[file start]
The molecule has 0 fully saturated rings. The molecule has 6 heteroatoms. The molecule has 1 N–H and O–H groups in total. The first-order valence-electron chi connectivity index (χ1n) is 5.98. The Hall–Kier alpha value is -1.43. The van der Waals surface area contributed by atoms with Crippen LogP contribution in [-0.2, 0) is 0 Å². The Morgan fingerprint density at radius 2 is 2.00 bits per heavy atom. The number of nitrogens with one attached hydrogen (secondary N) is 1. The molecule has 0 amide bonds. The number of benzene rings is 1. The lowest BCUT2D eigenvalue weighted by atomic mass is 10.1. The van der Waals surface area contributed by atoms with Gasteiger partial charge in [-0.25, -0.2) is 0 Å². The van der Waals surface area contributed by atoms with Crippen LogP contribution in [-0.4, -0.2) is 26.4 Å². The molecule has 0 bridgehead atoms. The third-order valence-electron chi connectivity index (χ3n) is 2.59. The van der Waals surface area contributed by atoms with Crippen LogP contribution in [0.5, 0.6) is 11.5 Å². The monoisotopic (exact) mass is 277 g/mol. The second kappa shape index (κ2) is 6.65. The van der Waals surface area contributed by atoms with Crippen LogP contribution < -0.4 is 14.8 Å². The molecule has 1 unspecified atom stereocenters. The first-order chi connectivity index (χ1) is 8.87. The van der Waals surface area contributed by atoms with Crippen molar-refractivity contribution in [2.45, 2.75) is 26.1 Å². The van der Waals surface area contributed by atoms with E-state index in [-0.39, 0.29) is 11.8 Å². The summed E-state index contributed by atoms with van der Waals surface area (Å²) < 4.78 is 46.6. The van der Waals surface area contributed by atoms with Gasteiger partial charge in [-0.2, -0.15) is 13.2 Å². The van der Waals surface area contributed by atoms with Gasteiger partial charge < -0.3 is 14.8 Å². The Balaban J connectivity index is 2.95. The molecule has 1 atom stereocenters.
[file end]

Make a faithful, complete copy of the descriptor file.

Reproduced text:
The molecule has 0 fully saturated rings. The molecule has 6 heteroatoms. The molecule has 1 N–H and O–H groups in total. The first-order valence-electron chi connectivity index (χ1n) is 5.98. The Hall–Kier alpha value is -1.43. The van der Waals surface area contributed by atoms with Crippen LogP contribution in [-0.2, 0) is 0 Å². The Morgan fingerprint density at radius 2 is 2.00 bits per heavy atom. The number of nitrogens with one attached hydrogen (secondary N) is 1. The molecule has 0 amide bonds. The number of benzene rings is 1. The lowest BCUT2D eigenvalue weighted by atomic mass is 10.1. The van der Waals surface area contributed by atoms with Gasteiger partial charge in [-0.25, -0.2) is 0 Å². The van der Waals surface area contributed by atoms with Crippen LogP contribution in [-0.4, -0.2) is 26.4 Å². The molecule has 0 bridgehead atoms. The third-order valence-electron chi connectivity index (χ3n) is 2.59. The van der Waals surface area contributed by atoms with Crippen LogP contribution in [0.5, 0.6) is 11.5 Å². The monoisotopic (exact) mass is 277 g/mol. The second kappa shape index (κ2) is 6.65. The van der Waals surface area contributed by atoms with Crippen LogP contribution < -0.4 is 14.8 Å². The molecule has 1 unspecified atom stereocenters. The first-order chi connectivity index (χ1) is 8.87. The van der Waals surface area contributed by atoms with Crippen molar-refractivity contribution in [2.45, 2.75) is 26.1 Å². The van der Waals surface area contributed by atoms with E-state index in [-0.39, 0.29) is 11.8 Å². The summed E-state index contributed by atoms with van der Waals surface area (Å²) < 4.78 is 46.6. The van der Waals surface area contributed by atoms with Gasteiger partial charge in [-0.2, -0.15) is 13.2 Å². The van der Waals surface area contributed by atoms with Gasteiger partial charge < -0.3 is 14.8 Å². The Balaban J connectivity index is 2.95. The molecule has 1 atom stereocenters.